Washington, D.C.—A group at the Geophysical Laboratory (GL) and the Department of Terrestrial Magnetism (DTM), who share the Broad Branch Road (BBR) campus in Washington, have been recognized by So Others Might Eat (SOME) for serving the “hungry and homeless of Washington for over 20 years.”

SOME started serving breakfast and lunch to the homeless in 1970. In 1989, two DTM postdoctoral fellows Joanne Eder (astronomy) and Candace Martin (geochemistry) organized a group of other postdocs, scientific staff, and support staff to plan, shop for, and purchase the food for a hearty breakfast for 400 homeless people. The menu consisted of scrambled eggs with ham, homemade muffins, grits, and orange juice. They committed to the first Wednesday of every month for the first year to see if the group could sustain the effort. To feed 400 people every month requires fundraising, shopping, baking the Tuesday before the first Wednesday, and meeting at 5:45 AM to drive to SOME to begin cooking and serving. Over the 20 years, the menu has stayed the same and not one first Wednesday has been missed. More than 100 GL, DTM, BBR and administration employees have been involved in the effort which has served more than 96,000 breakfasts. All SOME provides is the kitchen and the cafeteria setting. More than just a chance to give something back, it has become a marvelous non-science-based way to get to know one’s Carnegie colleagues.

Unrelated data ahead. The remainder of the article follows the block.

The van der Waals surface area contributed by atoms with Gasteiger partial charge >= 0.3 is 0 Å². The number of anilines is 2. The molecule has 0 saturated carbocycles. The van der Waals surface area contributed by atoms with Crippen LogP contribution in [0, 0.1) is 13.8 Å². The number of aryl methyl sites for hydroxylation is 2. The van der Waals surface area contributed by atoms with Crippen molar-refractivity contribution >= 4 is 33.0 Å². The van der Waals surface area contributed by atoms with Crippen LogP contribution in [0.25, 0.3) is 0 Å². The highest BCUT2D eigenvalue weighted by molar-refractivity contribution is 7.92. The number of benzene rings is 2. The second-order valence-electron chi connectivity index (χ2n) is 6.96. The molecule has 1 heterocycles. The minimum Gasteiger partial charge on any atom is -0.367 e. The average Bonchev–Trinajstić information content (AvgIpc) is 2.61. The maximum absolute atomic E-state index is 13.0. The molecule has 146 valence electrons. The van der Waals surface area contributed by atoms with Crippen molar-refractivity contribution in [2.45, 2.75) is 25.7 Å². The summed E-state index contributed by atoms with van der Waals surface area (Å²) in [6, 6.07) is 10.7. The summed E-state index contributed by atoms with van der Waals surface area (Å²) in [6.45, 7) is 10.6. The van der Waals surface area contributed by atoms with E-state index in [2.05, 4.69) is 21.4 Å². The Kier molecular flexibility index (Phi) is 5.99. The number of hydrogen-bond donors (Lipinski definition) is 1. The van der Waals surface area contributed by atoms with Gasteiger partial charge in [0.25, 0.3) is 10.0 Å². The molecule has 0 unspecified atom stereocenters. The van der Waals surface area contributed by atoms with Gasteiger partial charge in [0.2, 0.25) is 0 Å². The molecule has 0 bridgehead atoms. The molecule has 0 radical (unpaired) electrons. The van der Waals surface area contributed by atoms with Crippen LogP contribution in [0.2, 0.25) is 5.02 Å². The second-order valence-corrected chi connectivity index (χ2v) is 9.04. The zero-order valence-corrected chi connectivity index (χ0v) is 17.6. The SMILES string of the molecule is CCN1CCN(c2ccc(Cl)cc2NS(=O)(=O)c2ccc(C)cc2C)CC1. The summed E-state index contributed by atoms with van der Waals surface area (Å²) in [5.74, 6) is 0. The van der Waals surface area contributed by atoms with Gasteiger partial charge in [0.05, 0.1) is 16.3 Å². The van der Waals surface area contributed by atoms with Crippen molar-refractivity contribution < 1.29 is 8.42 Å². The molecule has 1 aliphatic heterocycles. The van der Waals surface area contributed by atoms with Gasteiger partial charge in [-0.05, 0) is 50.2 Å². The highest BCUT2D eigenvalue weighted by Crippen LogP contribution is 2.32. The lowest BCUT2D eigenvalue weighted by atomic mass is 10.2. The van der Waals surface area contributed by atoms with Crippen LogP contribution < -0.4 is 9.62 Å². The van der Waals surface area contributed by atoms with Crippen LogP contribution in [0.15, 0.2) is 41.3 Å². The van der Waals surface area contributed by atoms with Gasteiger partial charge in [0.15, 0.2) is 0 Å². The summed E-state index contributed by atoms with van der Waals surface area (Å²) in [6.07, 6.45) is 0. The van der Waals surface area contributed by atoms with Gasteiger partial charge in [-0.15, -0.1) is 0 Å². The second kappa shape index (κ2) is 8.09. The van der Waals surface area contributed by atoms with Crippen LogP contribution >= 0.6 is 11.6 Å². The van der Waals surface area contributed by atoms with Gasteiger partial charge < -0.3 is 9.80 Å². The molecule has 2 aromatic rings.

SOME partners with many governmental and non-governmental organizations in the D.C. metro area to serve its meals on a similar model. It is far more that a soup kitchen, providing halfway-house services, employment advice and referrals, drug intervention and basic mental-health counseling. This is the second time SOME has recognized the efforts of Carnegie volunteers.